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Rescue of Falashas Linked to Success or Failure of U.S. Foreign Policy

Rep. Tom Lantos (D. Calif.) linked the rescue of Ethiopian Jews to the success or failure of U.S. foreign policy worldwide. It would be “naive” to believe that Ethiopian Jewry can be helped if U.S. foreign policy fails in other areas, Lantos told more than 200 persons attending a luncheon during the First National Conference on Ethiopian Jewry of the American Association of Ethiopian Jewry (AAEJ) here yesterday.

“The fate of our Ethiopian brothers and sisters, in the final analysis, is tied to the success or failure of the U.S. in the global arena,” Lantos maintained. He mentioned Lebanon as a case in point, warning that failure of U.S. policy in Lebanon would lead to the failure of U.S. policy elsewhere, including Ethiopia. In that connection he stressed the need for the U.S. to remain in Lebanon despite pressures to pull its troops out.

Referring to the plight of the Falashas — Ethiopian Jews — Lantos declared that his experience as a Jew in Hungary during World War II heightened his concern to see that the fate of Ethiopian Jewry, is not ignored.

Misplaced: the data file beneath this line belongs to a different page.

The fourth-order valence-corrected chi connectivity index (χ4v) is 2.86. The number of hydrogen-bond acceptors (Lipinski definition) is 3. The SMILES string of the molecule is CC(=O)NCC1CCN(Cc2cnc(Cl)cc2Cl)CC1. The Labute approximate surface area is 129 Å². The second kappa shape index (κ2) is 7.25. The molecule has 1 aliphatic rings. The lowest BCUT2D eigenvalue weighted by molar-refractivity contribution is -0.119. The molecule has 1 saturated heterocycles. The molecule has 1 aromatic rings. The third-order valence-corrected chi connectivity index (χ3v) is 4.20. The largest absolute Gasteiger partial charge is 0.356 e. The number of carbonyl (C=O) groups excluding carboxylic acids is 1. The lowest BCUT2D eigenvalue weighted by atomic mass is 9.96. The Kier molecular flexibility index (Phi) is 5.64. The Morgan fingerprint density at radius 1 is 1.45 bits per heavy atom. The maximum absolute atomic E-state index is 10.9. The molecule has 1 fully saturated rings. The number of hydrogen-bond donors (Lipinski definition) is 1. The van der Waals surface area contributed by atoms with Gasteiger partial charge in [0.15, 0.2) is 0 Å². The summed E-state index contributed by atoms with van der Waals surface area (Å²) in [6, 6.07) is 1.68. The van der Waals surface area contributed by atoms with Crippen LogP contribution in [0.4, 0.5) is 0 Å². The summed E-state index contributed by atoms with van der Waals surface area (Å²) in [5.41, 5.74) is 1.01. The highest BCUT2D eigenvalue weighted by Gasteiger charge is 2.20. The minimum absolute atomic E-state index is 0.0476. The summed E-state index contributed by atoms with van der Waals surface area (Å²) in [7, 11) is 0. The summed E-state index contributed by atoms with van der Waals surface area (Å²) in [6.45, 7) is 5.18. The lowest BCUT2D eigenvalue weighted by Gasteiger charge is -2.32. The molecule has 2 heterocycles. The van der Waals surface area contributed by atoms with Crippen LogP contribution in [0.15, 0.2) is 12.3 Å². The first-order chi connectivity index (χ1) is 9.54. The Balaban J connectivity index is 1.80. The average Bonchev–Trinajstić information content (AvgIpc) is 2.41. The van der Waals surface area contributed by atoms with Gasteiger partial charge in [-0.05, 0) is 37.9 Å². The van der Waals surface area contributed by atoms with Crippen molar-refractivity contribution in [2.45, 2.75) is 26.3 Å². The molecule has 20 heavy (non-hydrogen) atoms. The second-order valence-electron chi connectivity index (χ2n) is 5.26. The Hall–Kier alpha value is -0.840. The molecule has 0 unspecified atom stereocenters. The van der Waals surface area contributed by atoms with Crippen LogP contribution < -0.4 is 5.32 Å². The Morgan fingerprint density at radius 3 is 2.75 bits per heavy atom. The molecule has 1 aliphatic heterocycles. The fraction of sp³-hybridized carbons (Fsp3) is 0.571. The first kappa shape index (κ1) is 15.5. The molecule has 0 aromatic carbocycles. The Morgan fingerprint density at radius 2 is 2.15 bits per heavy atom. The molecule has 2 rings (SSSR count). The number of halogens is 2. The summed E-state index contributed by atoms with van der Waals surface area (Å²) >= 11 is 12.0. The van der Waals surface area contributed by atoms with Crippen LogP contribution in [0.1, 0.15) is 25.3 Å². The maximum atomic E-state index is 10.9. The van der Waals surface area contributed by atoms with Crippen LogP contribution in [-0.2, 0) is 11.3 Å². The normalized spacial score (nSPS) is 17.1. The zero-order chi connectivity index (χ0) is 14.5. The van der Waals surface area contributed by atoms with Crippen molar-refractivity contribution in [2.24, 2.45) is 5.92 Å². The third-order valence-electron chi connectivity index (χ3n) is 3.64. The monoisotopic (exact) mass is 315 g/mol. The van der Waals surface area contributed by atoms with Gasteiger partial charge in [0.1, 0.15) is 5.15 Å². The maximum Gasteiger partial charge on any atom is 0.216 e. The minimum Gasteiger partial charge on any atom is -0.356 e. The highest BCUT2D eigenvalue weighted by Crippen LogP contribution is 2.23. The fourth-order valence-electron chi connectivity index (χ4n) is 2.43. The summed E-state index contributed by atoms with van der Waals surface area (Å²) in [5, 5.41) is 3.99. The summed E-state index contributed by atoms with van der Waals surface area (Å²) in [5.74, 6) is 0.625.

“I know what it means to have the silence and the non-action of those who would be able to speak out and act forcefully and courageously and effectively, only to see them avert their eyes,” the California Congressman said. He pledged to see to it that Congress keeps the issue before the American people and the world.

The two-day conference here included a discussion of the condition of Jews in Ethiopia and how they are being absorbed in Israel. Several Falashas appeared at the conference to relate their personal experiences. At the luncheon, one Ethiopian Jew, introduced as “Menachem”, a pseudonym used to protect members of his family in Ethiopia, said he fled that country only three months ago.

He said life there for Jews was “miserable”. Jews could not practice their religion and were unable to make a living, he said. He reported that because of conditions in Ethiopia, the Falashas were being split and scattered all over the country.

Dr. Graenum Berger, founder and a former president of the AAEJ, presented the group’s first award for “heroism in the rescue of Ethiopian Jewry” to Henry and Mildred Rosenberg of New York. He said they were the first couple to involve themselves seriously in trying to get Jews out of Ethiopia. The group, whose current president is Nathan Shapiro, will conclude the conference today with visits to Senators and members of the House.

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